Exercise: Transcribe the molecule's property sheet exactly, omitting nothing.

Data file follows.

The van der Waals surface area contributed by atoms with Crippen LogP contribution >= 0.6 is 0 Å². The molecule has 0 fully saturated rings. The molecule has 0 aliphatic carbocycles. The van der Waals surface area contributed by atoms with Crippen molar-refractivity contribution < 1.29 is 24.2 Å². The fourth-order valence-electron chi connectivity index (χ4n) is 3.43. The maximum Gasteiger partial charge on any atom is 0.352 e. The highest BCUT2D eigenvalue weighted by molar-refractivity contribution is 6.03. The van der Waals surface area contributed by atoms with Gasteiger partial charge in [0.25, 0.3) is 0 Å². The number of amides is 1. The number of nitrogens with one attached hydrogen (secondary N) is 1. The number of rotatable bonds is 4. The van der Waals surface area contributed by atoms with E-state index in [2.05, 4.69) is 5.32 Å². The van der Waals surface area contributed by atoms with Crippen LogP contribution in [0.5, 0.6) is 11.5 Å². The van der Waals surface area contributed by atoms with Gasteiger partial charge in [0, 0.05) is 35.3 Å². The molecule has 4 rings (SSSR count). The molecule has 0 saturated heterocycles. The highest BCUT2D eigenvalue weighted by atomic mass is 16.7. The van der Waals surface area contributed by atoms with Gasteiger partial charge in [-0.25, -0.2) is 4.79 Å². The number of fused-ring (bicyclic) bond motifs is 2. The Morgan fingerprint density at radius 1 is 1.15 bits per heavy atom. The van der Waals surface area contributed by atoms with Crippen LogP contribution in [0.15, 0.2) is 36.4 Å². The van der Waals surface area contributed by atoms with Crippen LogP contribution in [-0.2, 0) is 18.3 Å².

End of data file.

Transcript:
The van der Waals surface area contributed by atoms with Crippen LogP contribution >= 0.6 is 0 Å². The molecule has 0 fully saturated rings. The molecule has 0 aliphatic carbocycles. The van der Waals surface area contributed by atoms with Crippen molar-refractivity contribution < 1.29 is 24.2 Å². The fourth-order valence-electron chi connectivity index (χ4n) is 3.43. The maximum Gasteiger partial charge on any atom is 0.352 e. The highest BCUT2D eigenvalue weighted by molar-refractivity contribution is 6.03. The van der Waals surface area contributed by atoms with Gasteiger partial charge in [0.25, 0.3) is 0 Å². The number of amides is 1. The number of nitrogens with one attached hydrogen (secondary N) is 1. The number of rotatable bonds is 4. The van der Waals surface area contributed by atoms with E-state index in [2.05, 4.69) is 5.32 Å². The van der Waals surface area contributed by atoms with Crippen LogP contribution in [0.5, 0.6) is 11.5 Å². The van der Waals surface area contributed by atoms with Gasteiger partial charge in [0, 0.05) is 35.3 Å². The molecule has 4 rings (SSSR count). The molecule has 0 saturated heterocycles. The highest BCUT2D eigenvalue weighted by atomic mass is 16.7. The van der Waals surface area contributed by atoms with Gasteiger partial charge in [-0.25, -0.2) is 4.79 Å². The number of fused-ring (bicyclic) bond motifs is 2. The Morgan fingerprint density at radius 1 is 1.15 bits per heavy atom. The van der Waals surface area contributed by atoms with Crippen LogP contribution in [0.15, 0.2) is 36.4 Å². The van der Waals surface area contributed by atoms with Crippen LogP contribution in [-0.2, 0) is 18.3 Å².